Clipped From The Cincinnati Enquirer

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1 TIIE J3IG .TOUR Lachc:! I-to I-to I-to Eicnity by Hit; :. j. r Uj'Fatlier Caiis tie Tur tti.ls . - " ' El-Starred El-Starred El-Starred Eoy. . '. Old Xab Raber's Jtardcrers TUj a f :..r LnjasTmeut at Lebanon, Feuc. A Georin Sheriff Bucceeca 1 ChcL a Colored Gentleman to Death. Seenes aad Iacideats Oa and Aroand the Esf- Esf- f olds Histories ef th Crimes Which Le d to the Eaarmaa't jToese. Dwws ond'Stfcruler F1U ni nt Lebanon, Pennsylvania. SPBCIAI, BIsrATCH TO THB KXQrilKK. Lebanon, Pehs., November 14. The eiecu- eiecu- tton of Charles Drews and Franklin Siichler to-day to-day to-day was witnessed by. about three hun dred people admitted to the loll yard and t-y t-y t-y many who took positions on the prison tower and house-tops house-tops house-tops from which a view of the gal- gal- -lows -lows could be had. On the outside waiting for hoars thousands of men, women and chil dren had congregated, anxiously waiting for the end of the drama which was to partially avenge the cruel murder of Joseph Ruber. Tree to his promise lost evening, Drews did not Kieep during the night, whiling awsy the weary hours by reading a German Bible by the light of a tallow candle, holding intercourse intercourse with thd watchmen and ' all others who honored him with their pres ence, and smoking elgara.- elgara.- For the flr-t flr-t flr-t time since application was made to the Governor for "u reprieve he realised last night that he would expiate his crime on tho gallows to-day, to-day, to-day, but he nevertheless appeared la the most cheerful mood. This morning he continued to receive visitors, with whom be conversed with the utmost freedom. He spoke of many vicissitudes. A few years oi-o oi-o oi-o he owned a cosy home, but latterly hend been very poor, but poverty waa not the in- in- elllngcauaeof the murder for which he would be swung into eternity by the hangmnn's noose. The crime waa the outcome of fear, he having been threatened ' with a violent death If he failed to carry oat the hellish do-, do-, do-, signs of those who employed him to kill KMber. He himself had never Intended to do the old man any harm, but he hired young Stickler to do the drowning. He strictly adhered to that portion of his original confession. In which he admits his presence at the murder, but denies the story of Stiehler that ho assisted in keeping Rabcr -under -under the water. Ho appesixd much exercised exercised because of the poverty"of hia large fum. ily, the children having scarcely enough clothing to cover their nakedness, and wus greatly cheered wheu informed that a coll, tioa would be taken up In jail for hia wlf benefit. . Drews inclined to the belief that It had been foreordained that he should die on the gallows, gallows, ns be had beeu subjected to many perils on land and water and never received an injury. injury. For throe years he had- had- beeu color-bearer color-bearer color-bearer In a Pennsylvania regiment, which had participated In many destructive battles, and yet he always escaped unharmed. Drews' appetite fulled him a few days ago. and last evening and this morning he ate very little. After he had completed his breakfast he threw off his prison clothes aud put on a new cheap suit, furnished by tho county, In which, he made his appearance on tho gallows. After he had arranged his final toilet, the Sherifl's son conducted the veteran sinner to the various various cells, all of which be entered to bKr . farewell to hia prison atwoelates. He vigorously puffed a cigar on the trip, and " bore up well under the trying ordeal uutU ho ' reached the cell of two young mrncne of whom was serving oat a term for aliortion aud the other for fornication and bastardy. When he shook hands for the last time with these men tears coursed down his checks, and he was forced to the remark that it was hard to-psrtwlth to-psrtwlth to-psrtwlth them. LjSoon after he appeared In the cell of Wise, who had evidently prepared himself for a visit, from Drews. Wise has leen convicted as cne of the Raber murderers, and, fearing tho hangman's noose, he is snxlous to make it appear that he discouraged the drowning. At Court last week he testified to this effect, aud to-day to-day to-day endeavored to have hia evidence confirmed confirmed by Drews, whom he says he admon-. admon-. admon-. lshed not to commit the crime. The old man stoutly denied that Wise had so advised hhn snd all efforts to get a different story fron him signally failed. Having been baffled In his attempt to get a aotlsfactory statement from Drews, Wise asked him whether he had not told him (Wise) (thst he had placed Ms-toot Ms-toot Ms-toot on Ruber's head after he had been thrown into the water by Stiehler. This brought an emphatic "no from Drews. The controversy between the two criminals became quite, animated, when it was suggested suggested by a spectator that ft had better terminate. terminate. Drews and Wise then shook bands arid asked and received each other's forgiveness,, and parted forever. Of another prisoner Drews mirthfully inquired inquired whether he would not like to accompany accompany him to the other world, en route the gallows, and the person addressed answered ' in the negative. The old man said be might Just as well go along. Drews also had an interview with Brandt andHammel. two of the men who employed him to murder Raber, but nothing of note passed between them. Stiehler also visited the prison cells, but he harried through .them ss rapidly as powlblc. Unlike lrews, his young associate in crime, he fairly devoured the big meal set before him this morning. Stiehler was naturally reserved unless his passions were aroused, when he be came very communicative, and this morning iie una -rcry -rcry nine 10 ssy except that be was prepared to meet hie Impending doom. He informed a friend that he would make a state ment on the gallows, setting forth that his ignominious end was not attributable to his home education, and that Joseph Peters swore falsely when he said he had seen the crime committed. Although Peters' description of the drowning was correct except in one particular. particular. Stickler always maintained that be was not a witness or the murder. Nearly all of the last hour of the condemned was spent in religions exercises conducted by. four ml ulsters, representing the Lutheran and Methodist denominations. Tlis condemned entered Into the ceremonies with grest seat. At 10:30 the Sheriff Informed the murderers that the fatal hour had arrived, and soon after they were on the way to. the scaffold, whose steep steps they ascended as easily ss j... uisters wno accompanied them. A heavy mist was falling at the time, but, notwithstanding notwithstanding the disagreeable weather. t'ie services on the gallows were continued about fifteen minutes, the culprits pray lug and sln-- sln-- sln-- ing with the preachers, t-tichltr t-tichltr t-tichltr appeared particularly prayerful. It was thought the yoong man would have the most nerve, he naming expressed a wililugncfs to dia for several days; -but -but Stichler-s Stichler-s Stichler-s knees became very shaky as his end approached, while x;rews- x;rews- wss as Brm as rock, aud .occosaoiwii; v Siokc encouraging words to his friend. Although he had Intended, Slichler made - no itement- itement- Drew also, declined to make a " dying speech. After the old man's hands lisul been pinioned behind his back and his legs had . been bound with straps, and the white cap had been drawn over his head, he exclaimed exclaimed in German: "Frank, now WS IF. Ing to heaven." Afew moment before thov were launched into eternity he remarked, "T' is the last sLi ;, a remark quite Kat-iral Kat-iral Kat-iral ' '"I man, w ho. never urcd of r.. er ring to Lis rvifts in the army. - 'About 11 oV. -c -c b:.c-. b:.c-. b:.c-. :3 U f : the I :..tforn, and as ho ca tiie :r he ;.ruEg u-e u-e u-e trap, sarros'.iii that t' j i r. ' i ' , r:'i it 1 I been ren-.v ren-.v ren-.v !. , . i , 1 r,i -1 -1 the 1 "....'. ri.i i . , , . . , , t . I . . t ' ;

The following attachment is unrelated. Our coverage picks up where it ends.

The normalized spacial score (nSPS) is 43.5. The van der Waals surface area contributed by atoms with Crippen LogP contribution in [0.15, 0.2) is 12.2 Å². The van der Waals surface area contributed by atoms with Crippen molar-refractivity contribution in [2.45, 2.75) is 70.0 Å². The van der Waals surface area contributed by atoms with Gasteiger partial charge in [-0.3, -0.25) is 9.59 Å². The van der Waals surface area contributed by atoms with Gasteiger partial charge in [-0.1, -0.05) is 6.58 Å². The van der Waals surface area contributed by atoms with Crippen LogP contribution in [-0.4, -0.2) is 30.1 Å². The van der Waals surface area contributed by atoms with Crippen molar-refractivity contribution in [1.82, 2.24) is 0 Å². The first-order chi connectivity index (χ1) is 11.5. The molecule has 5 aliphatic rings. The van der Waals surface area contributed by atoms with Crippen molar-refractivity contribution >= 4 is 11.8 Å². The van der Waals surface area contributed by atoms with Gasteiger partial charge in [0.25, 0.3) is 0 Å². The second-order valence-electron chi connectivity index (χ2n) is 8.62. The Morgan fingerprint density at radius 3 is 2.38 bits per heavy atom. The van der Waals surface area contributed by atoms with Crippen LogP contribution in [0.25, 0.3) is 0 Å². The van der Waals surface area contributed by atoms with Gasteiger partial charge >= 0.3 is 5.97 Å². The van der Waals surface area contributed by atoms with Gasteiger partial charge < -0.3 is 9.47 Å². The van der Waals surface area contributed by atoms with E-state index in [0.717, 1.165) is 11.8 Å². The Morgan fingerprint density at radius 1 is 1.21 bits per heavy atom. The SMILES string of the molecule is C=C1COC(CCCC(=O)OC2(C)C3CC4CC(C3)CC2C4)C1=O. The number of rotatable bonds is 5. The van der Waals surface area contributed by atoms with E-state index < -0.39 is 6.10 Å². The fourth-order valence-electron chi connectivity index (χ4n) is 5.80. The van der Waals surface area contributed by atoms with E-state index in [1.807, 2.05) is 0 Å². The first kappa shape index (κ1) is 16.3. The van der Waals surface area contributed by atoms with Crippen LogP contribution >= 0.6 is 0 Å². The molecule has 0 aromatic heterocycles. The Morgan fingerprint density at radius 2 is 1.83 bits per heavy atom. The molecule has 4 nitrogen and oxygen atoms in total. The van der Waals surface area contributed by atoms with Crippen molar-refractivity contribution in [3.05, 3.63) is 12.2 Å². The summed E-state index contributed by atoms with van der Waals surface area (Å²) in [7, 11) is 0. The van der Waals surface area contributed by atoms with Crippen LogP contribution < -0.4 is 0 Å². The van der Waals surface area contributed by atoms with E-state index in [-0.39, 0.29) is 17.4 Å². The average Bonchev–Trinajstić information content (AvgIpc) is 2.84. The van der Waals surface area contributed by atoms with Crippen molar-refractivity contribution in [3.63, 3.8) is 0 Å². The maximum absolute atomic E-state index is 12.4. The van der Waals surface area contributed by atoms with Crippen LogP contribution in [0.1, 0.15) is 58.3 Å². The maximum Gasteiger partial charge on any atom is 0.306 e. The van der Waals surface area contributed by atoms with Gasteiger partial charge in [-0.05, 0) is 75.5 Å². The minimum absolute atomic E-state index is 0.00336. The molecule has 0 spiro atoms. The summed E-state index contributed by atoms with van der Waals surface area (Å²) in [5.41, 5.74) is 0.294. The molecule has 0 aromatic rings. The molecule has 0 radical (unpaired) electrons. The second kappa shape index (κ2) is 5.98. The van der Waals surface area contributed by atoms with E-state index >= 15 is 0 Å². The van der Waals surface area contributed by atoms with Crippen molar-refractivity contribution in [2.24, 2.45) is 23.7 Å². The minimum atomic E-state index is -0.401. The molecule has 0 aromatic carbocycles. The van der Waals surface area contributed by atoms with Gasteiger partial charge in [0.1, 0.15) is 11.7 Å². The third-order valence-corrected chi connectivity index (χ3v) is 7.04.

Clipped from The Cincinnati Enquirer15 Nov 1879, SatPage 1

The Cincinnati Enquirer (Cincinnati, Ohio)15 Nov 1879, SatPage 1